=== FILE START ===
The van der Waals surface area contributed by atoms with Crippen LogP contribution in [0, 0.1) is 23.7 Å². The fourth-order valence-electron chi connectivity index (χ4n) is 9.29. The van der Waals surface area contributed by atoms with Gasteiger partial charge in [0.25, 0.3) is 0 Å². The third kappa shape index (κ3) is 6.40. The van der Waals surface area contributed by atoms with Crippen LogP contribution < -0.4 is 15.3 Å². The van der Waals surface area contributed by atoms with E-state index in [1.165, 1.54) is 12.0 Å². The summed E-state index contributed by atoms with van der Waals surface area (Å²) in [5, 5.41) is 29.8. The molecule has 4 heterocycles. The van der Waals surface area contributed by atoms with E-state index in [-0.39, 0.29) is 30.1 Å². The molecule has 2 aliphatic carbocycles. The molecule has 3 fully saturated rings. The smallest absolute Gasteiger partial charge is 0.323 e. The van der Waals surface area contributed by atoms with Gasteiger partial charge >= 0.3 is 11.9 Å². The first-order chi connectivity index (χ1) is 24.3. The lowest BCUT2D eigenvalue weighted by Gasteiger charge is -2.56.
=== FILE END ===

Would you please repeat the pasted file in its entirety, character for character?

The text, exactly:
The van der Waals surface area contributed by atoms with Crippen LogP contribution in [0, 0.1) is 23.7 Å². The fourth-order valence-electron chi connectivity index (χ4n) is 9.29. The van der Waals surface area contributed by atoms with Gasteiger partial charge in [0.25, 0.3) is 0 Å². The third kappa shape index (κ3) is 6.40. The van der Waals surface area contributed by atoms with Crippen LogP contribution < -0.4 is 15.3 Å². The van der Waals surface area contributed by atoms with E-state index in [1.165, 1.54) is 12.0 Å². The summed E-state index contributed by atoms with van der Waals surface area (Å²) in [5, 5.41) is 29.8. The molecule has 4 heterocycles. The van der Waals surface area contributed by atoms with E-state index in [-0.39, 0.29) is 30.1 Å². The molecule has 2 aliphatic carbocycles. The molecule has 3 fully saturated rings. The smallest absolute Gasteiger partial charge is 0.323 e. The van der Waals surface area contributed by atoms with Gasteiger partial charge >= 0.3 is 11.9 Å². The first-order chi connectivity index (χ1) is 24.3. The lowest BCUT2D eigenvalue weighted by Gasteiger charge is -2.56.